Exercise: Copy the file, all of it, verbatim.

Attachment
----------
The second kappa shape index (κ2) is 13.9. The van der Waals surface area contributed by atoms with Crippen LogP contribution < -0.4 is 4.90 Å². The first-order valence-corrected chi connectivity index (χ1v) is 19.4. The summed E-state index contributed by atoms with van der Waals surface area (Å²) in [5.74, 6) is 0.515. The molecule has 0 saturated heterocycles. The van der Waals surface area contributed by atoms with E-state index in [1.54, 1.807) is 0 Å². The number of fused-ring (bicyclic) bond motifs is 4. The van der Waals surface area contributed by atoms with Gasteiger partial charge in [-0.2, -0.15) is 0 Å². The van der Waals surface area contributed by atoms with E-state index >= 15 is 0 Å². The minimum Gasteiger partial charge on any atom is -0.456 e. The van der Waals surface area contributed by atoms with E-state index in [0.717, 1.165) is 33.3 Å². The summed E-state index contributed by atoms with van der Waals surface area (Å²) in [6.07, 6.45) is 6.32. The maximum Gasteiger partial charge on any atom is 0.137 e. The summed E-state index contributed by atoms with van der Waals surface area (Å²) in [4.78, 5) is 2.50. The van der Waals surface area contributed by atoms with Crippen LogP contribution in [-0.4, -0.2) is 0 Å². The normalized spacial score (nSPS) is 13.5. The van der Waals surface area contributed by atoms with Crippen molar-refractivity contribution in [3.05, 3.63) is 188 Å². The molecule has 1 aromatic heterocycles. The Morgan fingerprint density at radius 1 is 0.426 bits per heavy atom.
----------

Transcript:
The second kappa shape index (κ2) is 13.9. The van der Waals surface area contributed by atoms with Crippen LogP contribution < -0.4 is 4.90 Å². The first-order valence-corrected chi connectivity index (χ1v) is 19.4. The summed E-state index contributed by atoms with van der Waals surface area (Å²) in [5.74, 6) is 0.515. The molecule has 0 saturated heterocycles. The van der Waals surface area contributed by atoms with E-state index in [1.54, 1.807) is 0 Å². The number of fused-ring (bicyclic) bond motifs is 4. The van der Waals surface area contributed by atoms with Gasteiger partial charge in [-0.2, -0.15) is 0 Å². The van der Waals surface area contributed by atoms with E-state index >= 15 is 0 Å². The minimum Gasteiger partial charge on any atom is -0.456 e. The van der Waals surface area contributed by atoms with E-state index in [0.717, 1.165) is 33.3 Å². The summed E-state index contributed by atoms with van der Waals surface area (Å²) in [6.07, 6.45) is 6.32. The maximum Gasteiger partial charge on any atom is 0.137 e. The summed E-state index contributed by atoms with van der Waals surface area (Å²) in [4.78, 5) is 2.50. The van der Waals surface area contributed by atoms with Crippen LogP contribution in [-0.4, -0.2) is 0 Å². The normalized spacial score (nSPS) is 13.5. The van der Waals surface area contributed by atoms with Crippen molar-refractivity contribution in [3.05, 3.63) is 188 Å². The molecule has 1 aromatic heterocycles. The Morgan fingerprint density at radius 1 is 0.426 bits per heavy atom.